Articles
October 22, 2013
March 30, 2022

Calvary's Cross - Theology of the Song


The history of humanity is divided into two parts by the person of Christ. We mark events by whether they happened before Christ (BC) or in the “year of our Lord” (AD). The fact of Christ’s life, death, and resurrection is not just the pivotal point for all history, but also the pivotal point for the life of every believer.

Yet despite knowing the centrality of the cross of Christ for our lives, we far too often seem jaded to the amazing truth of what happened at Calvary. We come to church, we sing the songs we are asked to sing, and we leave thinking more about what needs to be done that week than we do about the God we just worshiped! The lyrics to the song “Calvary’s Cross” are a call to the believer to treasure the cross of Jesus with depth and breadth, resulting in a response of worship and sacrifice.

Every day I’m blinded by forgetfulness

The song starts by calling out this indifference that we often feel towards the cross. As we sing, “Every day I’m blinded by forgetfulness,” we are confessing to God our sinful hearts and pleading with Him to remind us of his presence and power. Because that power is greatly displayed in Christ’s willing sacrifice of Himself on the cross, the rest of the lyrics are filled with reminders of what happened that day at Calvary.

In my place, the cross You suffered willfully

Scripture clearly teaches that we are all sinners (Romans 3:23) and that the payment that we earn for our sin is death (Romans 6:23). As sinners, we are enemies of God (Colossians 1:21, Romans 5:10) and therefore objects of His wrath (Colossians 3:6, Romans 1:18, Ephesians 5:6). Because of the justice of God, this wrath cannot simply dissipate (2 Thessalonians 1:6) yet in his great mercy he made Him who knew no sin to be sin on our behalf (2 Corinthians 5:21). Jesus made a willing choice to take our place (John 10:18).

From Your wounds, Your grace was flowing infinite

As the second verse says, “the wrath of God poured” on Christ rather than on us, the ones that earned it. Jesus’s death is accepted on our behalf, and by his wounds we are healed (Isaiah 53:5). By believing that we are sinners deserving of God’s wrath, and that Jesus substituted Himself by dying in our place and rising again, we are forgiven for our sins and made children of God (John 1:12).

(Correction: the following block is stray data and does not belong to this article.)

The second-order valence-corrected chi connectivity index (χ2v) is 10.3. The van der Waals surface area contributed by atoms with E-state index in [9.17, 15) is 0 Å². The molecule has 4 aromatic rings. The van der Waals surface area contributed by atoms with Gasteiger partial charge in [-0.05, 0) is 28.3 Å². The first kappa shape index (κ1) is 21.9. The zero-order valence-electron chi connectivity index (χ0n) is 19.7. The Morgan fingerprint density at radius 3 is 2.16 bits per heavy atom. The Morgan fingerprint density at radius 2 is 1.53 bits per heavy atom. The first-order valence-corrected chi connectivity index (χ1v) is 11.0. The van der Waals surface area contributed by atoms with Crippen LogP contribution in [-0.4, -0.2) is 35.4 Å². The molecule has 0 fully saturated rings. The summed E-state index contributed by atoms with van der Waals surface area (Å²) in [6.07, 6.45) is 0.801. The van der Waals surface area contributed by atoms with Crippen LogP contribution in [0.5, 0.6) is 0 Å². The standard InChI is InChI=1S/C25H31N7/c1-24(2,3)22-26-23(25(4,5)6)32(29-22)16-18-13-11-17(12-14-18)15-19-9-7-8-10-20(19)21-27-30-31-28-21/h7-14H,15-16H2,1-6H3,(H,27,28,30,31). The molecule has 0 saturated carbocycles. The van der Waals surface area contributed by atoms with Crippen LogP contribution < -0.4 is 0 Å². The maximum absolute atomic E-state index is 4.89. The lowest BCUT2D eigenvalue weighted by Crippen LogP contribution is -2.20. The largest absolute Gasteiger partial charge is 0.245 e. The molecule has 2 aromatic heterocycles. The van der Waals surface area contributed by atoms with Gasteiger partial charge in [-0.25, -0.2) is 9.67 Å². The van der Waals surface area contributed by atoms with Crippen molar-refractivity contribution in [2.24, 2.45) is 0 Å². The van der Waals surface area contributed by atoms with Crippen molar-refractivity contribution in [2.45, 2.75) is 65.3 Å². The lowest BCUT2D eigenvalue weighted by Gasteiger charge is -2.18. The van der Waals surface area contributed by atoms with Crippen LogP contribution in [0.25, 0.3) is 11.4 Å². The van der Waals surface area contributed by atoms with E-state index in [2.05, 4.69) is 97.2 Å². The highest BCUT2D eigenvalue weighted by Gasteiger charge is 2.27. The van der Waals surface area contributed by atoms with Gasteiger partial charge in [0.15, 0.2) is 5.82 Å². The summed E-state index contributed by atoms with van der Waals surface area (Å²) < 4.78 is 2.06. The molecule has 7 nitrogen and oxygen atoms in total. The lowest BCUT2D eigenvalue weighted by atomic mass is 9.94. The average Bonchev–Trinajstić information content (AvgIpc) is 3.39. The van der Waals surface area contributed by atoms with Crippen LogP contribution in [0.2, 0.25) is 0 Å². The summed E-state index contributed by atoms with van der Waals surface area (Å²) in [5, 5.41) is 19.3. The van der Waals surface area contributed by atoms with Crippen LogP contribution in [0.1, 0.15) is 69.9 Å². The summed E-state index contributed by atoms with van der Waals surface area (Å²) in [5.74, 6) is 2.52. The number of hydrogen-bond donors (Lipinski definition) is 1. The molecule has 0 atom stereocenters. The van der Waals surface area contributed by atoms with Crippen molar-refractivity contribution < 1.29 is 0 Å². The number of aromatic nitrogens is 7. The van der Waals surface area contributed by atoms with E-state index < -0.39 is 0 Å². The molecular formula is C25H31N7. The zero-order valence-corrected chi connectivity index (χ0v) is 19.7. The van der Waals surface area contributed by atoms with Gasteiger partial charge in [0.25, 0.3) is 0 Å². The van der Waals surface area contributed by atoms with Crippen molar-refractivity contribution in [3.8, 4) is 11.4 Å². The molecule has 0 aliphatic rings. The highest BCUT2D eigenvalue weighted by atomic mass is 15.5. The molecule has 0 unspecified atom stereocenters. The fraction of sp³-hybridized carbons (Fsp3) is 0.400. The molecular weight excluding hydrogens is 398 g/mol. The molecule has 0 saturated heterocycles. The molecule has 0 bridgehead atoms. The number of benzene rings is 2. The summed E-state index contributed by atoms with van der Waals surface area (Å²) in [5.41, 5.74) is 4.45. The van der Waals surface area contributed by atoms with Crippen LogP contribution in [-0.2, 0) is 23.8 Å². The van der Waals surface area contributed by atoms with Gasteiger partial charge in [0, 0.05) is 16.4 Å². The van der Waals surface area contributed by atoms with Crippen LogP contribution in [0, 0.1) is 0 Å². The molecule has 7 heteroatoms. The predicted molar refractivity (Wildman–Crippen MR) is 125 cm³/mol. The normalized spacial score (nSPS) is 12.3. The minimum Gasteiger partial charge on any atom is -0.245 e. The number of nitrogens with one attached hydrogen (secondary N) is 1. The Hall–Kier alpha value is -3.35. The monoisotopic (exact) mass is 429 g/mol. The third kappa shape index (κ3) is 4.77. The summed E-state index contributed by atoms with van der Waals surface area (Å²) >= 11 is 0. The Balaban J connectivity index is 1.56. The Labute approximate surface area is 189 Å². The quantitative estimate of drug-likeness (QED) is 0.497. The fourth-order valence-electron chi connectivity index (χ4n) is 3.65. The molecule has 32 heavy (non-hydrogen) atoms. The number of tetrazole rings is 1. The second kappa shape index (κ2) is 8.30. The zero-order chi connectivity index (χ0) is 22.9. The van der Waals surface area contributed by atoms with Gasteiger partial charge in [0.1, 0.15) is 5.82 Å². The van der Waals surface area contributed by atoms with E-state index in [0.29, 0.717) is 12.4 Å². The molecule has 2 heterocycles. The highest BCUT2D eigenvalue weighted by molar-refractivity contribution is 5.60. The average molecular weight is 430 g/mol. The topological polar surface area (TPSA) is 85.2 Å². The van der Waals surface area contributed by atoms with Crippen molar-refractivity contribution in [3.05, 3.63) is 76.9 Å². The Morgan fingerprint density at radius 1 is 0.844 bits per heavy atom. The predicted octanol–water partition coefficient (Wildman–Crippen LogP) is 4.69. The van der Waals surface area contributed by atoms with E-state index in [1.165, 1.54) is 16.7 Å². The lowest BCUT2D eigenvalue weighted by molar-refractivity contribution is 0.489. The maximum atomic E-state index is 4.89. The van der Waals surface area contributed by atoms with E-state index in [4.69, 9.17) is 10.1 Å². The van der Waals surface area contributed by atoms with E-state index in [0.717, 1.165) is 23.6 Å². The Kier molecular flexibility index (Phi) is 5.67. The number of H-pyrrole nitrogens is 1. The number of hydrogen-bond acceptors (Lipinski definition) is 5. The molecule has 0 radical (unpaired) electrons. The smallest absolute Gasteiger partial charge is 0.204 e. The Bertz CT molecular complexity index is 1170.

I treasure Calvary’s Cross… I rest in marvelous love

The song’s chorus says that as we treasure these truths about the cross of Christ, and remember His innocent blood, we will “rest in marvelous love.” How can treasuring this brutal death on our behalf result in rest for our souls? The answer is found in Romans 8:

What then shall we say to these things? If God is for us, who can be
against us? He who did not spare his own Son but gave him up for us
all, how will he not also with him graciously give us all things? Who
shall bring any charge against God’s elect? It is God who justifies.
Who is to condemn? Christ Jesus is the one who died—more than
that, who was raised—who is at the right hand of God, who indeed is
interceding for us. Who shall separate us from the love of Christ?
Shall tribulation, or distress, or persecution, or famine, or nakedness,
or danger, or sword?

Romans 8:31-35, ESV

How could we think that God would withhold anything good from us if He did not even withhold His own Son? Verses 33-34 remind us that because of Christ’s death and resurrection, no one can condemn us or bring any charge against us. We have already been made just. Even when suffering comes our way, we never need doubt God’s love for us, for He has proven it on the cross. Nothing can separate us from His love (vv 37-39). Because of Christ’s death and resurrection, we can completely rest assured in His love.

Today proclaim all my surrender

This song does not just call Christians to think deeply on the cross, but also to think on it often. The cross of Christ did not simply change our eternal destination, but also opened up a relationship with God our Father. Unfortunately, many of us live our lives thankful for salvation while neglecting the everyday blessing of knowing the love of God that the cross of Christ made possible. This is like an adopted child who is thankful for his new legal status, but doesn’t have any interest in enjoying the love of his new parents.

As we treasure the cross every day, our response is rest and worship. Because He gave His life for us, our joyful response is to give our lives for Him. “…present your bodies as a living sacrifice, holy and acceptable to God, which is your spiritual worship” (Romans 12:1). Our response to treasuring the cross is everyday surrender to His will, not ours.

Finally, brothers, whatever is true, whatever is honorable, whatever is just,
whatever is pure, whatever is lovely, whatever is commendable, if there is any
excellence, if there is anything worthy of praise, think about these things.

Philippians 4:8, ESV

Christian, what is more “worthy of praise” than the cross of Christ? Think about the cross, treasure it, and rest in His marvelous love today.

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John Murchison
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Austin Stone Creative
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music
songwriting
lyrics
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theology
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